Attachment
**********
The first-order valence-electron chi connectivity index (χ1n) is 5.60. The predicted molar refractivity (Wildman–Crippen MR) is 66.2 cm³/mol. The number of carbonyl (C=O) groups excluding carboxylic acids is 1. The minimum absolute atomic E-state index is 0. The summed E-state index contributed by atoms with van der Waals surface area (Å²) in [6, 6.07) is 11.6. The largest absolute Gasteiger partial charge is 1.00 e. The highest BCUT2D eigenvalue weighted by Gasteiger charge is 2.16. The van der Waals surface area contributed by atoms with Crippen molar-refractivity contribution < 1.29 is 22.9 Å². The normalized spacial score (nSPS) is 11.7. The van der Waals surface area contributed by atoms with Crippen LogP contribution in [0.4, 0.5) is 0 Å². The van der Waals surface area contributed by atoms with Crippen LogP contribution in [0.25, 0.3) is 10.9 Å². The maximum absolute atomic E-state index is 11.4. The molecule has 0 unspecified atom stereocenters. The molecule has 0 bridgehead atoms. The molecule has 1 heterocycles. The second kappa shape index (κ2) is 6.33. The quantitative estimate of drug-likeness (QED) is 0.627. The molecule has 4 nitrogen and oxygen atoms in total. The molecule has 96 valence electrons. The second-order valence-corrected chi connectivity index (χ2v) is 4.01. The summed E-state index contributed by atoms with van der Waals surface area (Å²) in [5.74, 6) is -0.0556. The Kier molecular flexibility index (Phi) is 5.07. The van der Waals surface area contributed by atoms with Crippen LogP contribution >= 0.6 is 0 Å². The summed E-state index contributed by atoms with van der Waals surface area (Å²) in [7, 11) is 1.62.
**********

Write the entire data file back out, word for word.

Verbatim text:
The first-order valence-electron chi connectivity index (χ1n) is 5.60. The predicted molar refractivity (Wildman–Crippen MR) is 66.2 cm³/mol. The number of carbonyl (C=O) groups excluding carboxylic acids is 1. The minimum absolute atomic E-state index is 0. The summed E-state index contributed by atoms with van der Waals surface area (Å²) in [6, 6.07) is 11.6. The largest absolute Gasteiger partial charge is 1.00 e. The highest BCUT2D eigenvalue weighted by Gasteiger charge is 2.16. The van der Waals surface area contributed by atoms with Crippen molar-refractivity contribution < 1.29 is 22.9 Å². The normalized spacial score (nSPS) is 11.7. The van der Waals surface area contributed by atoms with Crippen LogP contribution in [0.4, 0.5) is 0 Å². The van der Waals surface area contributed by atoms with Crippen LogP contribution in [0.25, 0.3) is 10.9 Å². The maximum absolute atomic E-state index is 11.4. The molecule has 0 unspecified atom stereocenters. The molecule has 0 bridgehead atoms. The molecule has 1 heterocycles. The second kappa shape index (κ2) is 6.33. The quantitative estimate of drug-likeness (QED) is 0.627. The molecule has 4 nitrogen and oxygen atoms in total. The molecule has 96 valence electrons. The second-order valence-corrected chi connectivity index (χ2v) is 4.01. The summed E-state index contributed by atoms with van der Waals surface area (Å²) in [5.74, 6) is -0.0556. The Kier molecular flexibility index (Phi) is 5.07. The van der Waals surface area contributed by atoms with Crippen LogP contribution >= 0.6 is 0 Å². The summed E-state index contributed by atoms with van der Waals surface area (Å²) in [7, 11) is 1.62.